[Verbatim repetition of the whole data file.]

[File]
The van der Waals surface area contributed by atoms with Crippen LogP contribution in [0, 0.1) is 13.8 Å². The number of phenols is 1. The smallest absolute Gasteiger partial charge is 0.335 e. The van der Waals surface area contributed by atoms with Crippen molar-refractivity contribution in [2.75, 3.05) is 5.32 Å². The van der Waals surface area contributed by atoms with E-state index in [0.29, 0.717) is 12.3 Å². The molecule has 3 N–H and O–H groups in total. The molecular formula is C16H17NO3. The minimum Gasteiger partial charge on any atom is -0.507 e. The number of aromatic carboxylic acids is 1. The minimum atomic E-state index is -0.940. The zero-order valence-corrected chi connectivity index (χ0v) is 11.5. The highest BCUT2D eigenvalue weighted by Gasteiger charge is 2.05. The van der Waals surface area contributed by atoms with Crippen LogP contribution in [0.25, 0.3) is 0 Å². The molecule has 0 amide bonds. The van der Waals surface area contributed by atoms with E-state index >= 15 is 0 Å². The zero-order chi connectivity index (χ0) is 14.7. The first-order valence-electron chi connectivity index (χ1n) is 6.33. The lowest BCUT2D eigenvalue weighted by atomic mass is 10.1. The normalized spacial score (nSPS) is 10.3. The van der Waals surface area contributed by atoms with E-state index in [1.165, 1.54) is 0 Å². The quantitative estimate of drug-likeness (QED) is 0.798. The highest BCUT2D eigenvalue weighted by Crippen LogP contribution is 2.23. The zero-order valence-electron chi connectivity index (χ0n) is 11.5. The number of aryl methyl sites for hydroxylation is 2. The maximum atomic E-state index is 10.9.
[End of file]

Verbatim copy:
The van der Waals surface area contributed by atoms with Crippen LogP contribution in [0, 0.1) is 13.8 Å². The number of phenols is 1. The smallest absolute Gasteiger partial charge is 0.335 e. The van der Waals surface area contributed by atoms with Crippen molar-refractivity contribution in [2.75, 3.05) is 5.32 Å². The van der Waals surface area contributed by atoms with E-state index in [0.29, 0.717) is 12.3 Å². The molecule has 3 N–H and O–H groups in total. The molecular formula is C16H17NO3. The minimum Gasteiger partial charge on any atom is -0.507 e. The number of aromatic carboxylic acids is 1. The minimum atomic E-state index is -0.940. The zero-order valence-corrected chi connectivity index (χ0v) is 11.5. The highest BCUT2D eigenvalue weighted by Gasteiger charge is 2.05. The van der Waals surface area contributed by atoms with Crippen LogP contribution in [0.25, 0.3) is 0 Å². The molecule has 0 amide bonds. The van der Waals surface area contributed by atoms with E-state index >= 15 is 0 Å². The zero-order chi connectivity index (χ0) is 14.7. The first-order valence-electron chi connectivity index (χ1n) is 6.33. The lowest BCUT2D eigenvalue weighted by atomic mass is 10.1. The normalized spacial score (nSPS) is 10.3. The van der Waals surface area contributed by atoms with E-state index in [1.165, 1.54) is 0 Å². The quantitative estimate of drug-likeness (QED) is 0.798. The highest BCUT2D eigenvalue weighted by Crippen LogP contribution is 2.23. The zero-order valence-electron chi connectivity index (χ0n) is 11.5. The number of aryl methyl sites for hydroxylation is 2. The maximum atomic E-state index is 10.9.